In this part, we will take a look at hydroponics arranged in a box, like those that hang on windows, outside.
Rectangular plastic container holds about 10 liters of solution, it can accommodate some eight single plants (in plastic cups) or we can put a few mini-pallets with greens.
The idea is that we place some (depending on the length of the container) number of transverse holders, and in them, in turn, place either cups with plants:
... or mini pods with greens:
Few important points here.
First, the transverse strips that fix the structure in the flower box:
Second, vertical cylinders with holes - you can insert sticks into them, put on top of those sticks connectors (see above) and voila! - we have a support system for our plants.
Third, either round holes for cups, or a large rectangular hole into which a 3D-printed lattice tank is lowered. This tank can be placed in a tray with water, then you put a napkin in it and place some seeds. When the seeds germinate (more precisely, when their roots will grapple with the napkin), the tank can be placed on the holder and all together - in a flower container box. There will be a nutrient solution underneath, plus the spray created by the compressor, so, the napkin will be wet:
The same principle applies to holders with round holes: we make sure plant is fixed in a cup one way or another, then the cup is placed in the holder, and together they are installed in the box.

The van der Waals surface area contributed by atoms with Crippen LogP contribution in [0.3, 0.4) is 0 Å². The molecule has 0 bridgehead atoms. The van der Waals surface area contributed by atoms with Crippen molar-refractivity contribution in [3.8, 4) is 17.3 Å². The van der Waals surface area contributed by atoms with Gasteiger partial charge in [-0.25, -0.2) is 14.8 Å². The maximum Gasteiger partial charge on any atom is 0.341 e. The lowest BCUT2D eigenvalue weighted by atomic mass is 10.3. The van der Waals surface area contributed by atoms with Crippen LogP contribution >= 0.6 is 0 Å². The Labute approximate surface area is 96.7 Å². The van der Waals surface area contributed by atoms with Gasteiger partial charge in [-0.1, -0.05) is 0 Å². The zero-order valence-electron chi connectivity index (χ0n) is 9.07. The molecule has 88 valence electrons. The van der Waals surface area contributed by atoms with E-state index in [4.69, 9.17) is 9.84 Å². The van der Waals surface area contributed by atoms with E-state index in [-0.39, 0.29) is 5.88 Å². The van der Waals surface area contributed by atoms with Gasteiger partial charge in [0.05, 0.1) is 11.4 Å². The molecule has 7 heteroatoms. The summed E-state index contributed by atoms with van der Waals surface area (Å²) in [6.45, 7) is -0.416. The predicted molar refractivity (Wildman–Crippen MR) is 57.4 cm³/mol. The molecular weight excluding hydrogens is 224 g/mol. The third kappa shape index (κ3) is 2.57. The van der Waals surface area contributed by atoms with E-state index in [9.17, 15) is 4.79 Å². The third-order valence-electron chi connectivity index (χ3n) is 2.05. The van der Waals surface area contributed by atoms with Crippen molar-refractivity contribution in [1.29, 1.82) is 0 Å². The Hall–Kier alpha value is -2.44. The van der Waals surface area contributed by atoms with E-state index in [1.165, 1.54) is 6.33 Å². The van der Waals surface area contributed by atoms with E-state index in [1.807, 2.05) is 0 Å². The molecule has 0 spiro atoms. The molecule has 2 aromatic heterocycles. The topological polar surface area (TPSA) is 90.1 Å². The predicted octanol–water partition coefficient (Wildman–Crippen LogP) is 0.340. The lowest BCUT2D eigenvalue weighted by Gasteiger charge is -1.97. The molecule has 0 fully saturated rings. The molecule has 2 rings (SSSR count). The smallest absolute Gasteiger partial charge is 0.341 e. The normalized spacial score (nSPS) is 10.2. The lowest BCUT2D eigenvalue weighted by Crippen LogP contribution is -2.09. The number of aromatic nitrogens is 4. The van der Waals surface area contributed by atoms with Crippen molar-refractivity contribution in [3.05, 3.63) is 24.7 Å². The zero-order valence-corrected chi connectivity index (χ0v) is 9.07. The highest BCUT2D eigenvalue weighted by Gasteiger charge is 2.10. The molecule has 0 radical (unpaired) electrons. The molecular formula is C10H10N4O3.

On the last photo you can see a holder of the third type, equipped with something like a locomotive pipe. This is not really a holder meant to have plants in it, instead it combines a funnel to add liquid to the tank and a sensory well (manhole with cover). On the same picture you can see the hatch (closed with a green lid) into which we plan to lower the compressor hose:
When growing strawberries from seeds, or anything else with seeds that small, you wouldn't be able to move the tiny plant into the hole in a plastic disk. You especially can not do it, if you have a farm with hundreds or even thousand plants.
A convenient solution is to use substrate, but we decided to not use substrates, as they introduce unwanted organics and germs in the system. So let's use inorganic substrates: mineral wool (use only agricultural one, construction mineral wool is out of question as it contains additional components that can be toxic!) or sand.
Here is sand, protected with plastic napkin so it isn't washed away.
Also, I boiled this sand to kill germs.